Jonathan Agnew

BBC cricket correspondent

Analysis and opinion from our cricket correspondent

About Jonathan

Now one of the regular voices on BBC's Test Match... Read more about Jonathan Agnew Special, Jonathan first came to note as a seam bowler of genuine pace.

In a first-class career spent entirely with Leicestershire, Jonathan took more than 650 first class wickets, including a best of 9-70 and represented England in three Tests and a further three one-day internationals.

After retiring from playing in 1990 aged just 30 (although he would return for one match two years later as Leicestershire suffered an injury crisis), Jonathan began to pursue a career in broadcasting and joined the TMS team in 1991.

Now the senior member of BBC's cricket team, Jonathan is a regular on the radio and BBC Sport website and also fronted the television coverage of the 1999 Cricket World Cup.

England celebrate a wicket

'Bold England energised for Ashes'

Read full article on England v New Zealand: ODI energy can spur Ashes success

England's one-day cricket has undergone an utterly remarkable transformation in the space of just five matches.

To go from the dismal lows of the World Cup only three months ago, to beating the finalists of that tournament with exhilarating, confident cricket is quite extraordinary.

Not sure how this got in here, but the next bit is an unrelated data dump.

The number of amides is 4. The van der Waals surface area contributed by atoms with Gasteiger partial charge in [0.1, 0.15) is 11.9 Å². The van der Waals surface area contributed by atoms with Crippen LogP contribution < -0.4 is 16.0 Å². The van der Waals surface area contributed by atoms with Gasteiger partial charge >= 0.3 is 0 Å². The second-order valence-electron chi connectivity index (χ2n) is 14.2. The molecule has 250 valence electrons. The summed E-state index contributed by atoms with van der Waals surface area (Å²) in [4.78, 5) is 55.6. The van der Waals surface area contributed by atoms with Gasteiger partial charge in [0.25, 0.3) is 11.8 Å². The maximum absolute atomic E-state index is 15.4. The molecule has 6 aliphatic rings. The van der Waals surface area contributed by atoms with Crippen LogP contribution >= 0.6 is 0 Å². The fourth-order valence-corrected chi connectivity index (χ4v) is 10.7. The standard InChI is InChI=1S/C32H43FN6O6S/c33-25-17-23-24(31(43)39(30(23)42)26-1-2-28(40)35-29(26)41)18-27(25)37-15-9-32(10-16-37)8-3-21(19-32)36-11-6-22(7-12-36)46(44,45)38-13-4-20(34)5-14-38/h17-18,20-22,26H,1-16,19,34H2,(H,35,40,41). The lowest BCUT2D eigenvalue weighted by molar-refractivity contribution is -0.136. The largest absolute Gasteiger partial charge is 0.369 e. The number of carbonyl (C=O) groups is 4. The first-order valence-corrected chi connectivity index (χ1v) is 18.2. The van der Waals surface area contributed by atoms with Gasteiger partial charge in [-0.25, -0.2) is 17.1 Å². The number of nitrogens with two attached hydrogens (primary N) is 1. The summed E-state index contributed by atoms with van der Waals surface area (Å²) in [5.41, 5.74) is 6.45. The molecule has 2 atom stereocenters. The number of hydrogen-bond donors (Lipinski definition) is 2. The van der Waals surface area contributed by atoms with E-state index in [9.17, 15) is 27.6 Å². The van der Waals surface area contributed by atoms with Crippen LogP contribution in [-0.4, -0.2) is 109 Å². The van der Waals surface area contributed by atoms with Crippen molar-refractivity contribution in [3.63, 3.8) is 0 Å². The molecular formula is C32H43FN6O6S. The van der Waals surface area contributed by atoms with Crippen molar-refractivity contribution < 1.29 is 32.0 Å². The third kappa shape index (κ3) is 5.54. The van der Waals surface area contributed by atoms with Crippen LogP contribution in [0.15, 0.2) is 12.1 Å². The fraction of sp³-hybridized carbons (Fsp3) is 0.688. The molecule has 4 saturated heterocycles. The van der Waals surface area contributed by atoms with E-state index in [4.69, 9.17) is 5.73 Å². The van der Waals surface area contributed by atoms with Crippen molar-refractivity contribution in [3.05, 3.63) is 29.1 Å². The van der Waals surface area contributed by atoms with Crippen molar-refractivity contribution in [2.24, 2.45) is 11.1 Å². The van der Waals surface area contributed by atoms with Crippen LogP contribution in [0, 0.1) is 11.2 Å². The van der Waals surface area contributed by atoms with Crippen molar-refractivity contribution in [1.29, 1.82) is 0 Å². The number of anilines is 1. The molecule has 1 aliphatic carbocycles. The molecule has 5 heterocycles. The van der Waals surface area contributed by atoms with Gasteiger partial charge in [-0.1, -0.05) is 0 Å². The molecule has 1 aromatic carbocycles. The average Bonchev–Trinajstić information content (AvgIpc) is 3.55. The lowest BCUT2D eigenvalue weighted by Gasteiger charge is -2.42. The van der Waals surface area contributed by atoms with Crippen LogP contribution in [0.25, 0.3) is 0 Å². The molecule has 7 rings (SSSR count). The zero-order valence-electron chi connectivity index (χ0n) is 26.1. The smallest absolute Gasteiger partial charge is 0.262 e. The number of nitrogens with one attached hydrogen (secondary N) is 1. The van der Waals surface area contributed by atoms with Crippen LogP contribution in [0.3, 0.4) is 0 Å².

Sloppiness costs England - Agnew

Read full article on England v New Zealand: Sloppiness costs England - Agnew

The third day of the second Test at Headingley belonged to New Zealand and it is now their match to win.

In reaching 338-6, a lead of 338 over England, they again batted with incredible positivity, led by the outstanding BJ Watling, who continued his fine form with an unbeaten century.

More to day than history for Anderson

Read full article on James Anderson: 'England bowler fully deserves 400th Test wicket'

The first day of the second Test between England and New Zealand at Headingley produced some brilliant entertainment and a historic moment.

After a wet and miserable start, James Anderson's out-swinger to have Martin Guptill caught at second slip made him the first England bowler to reach 400 Test wickets.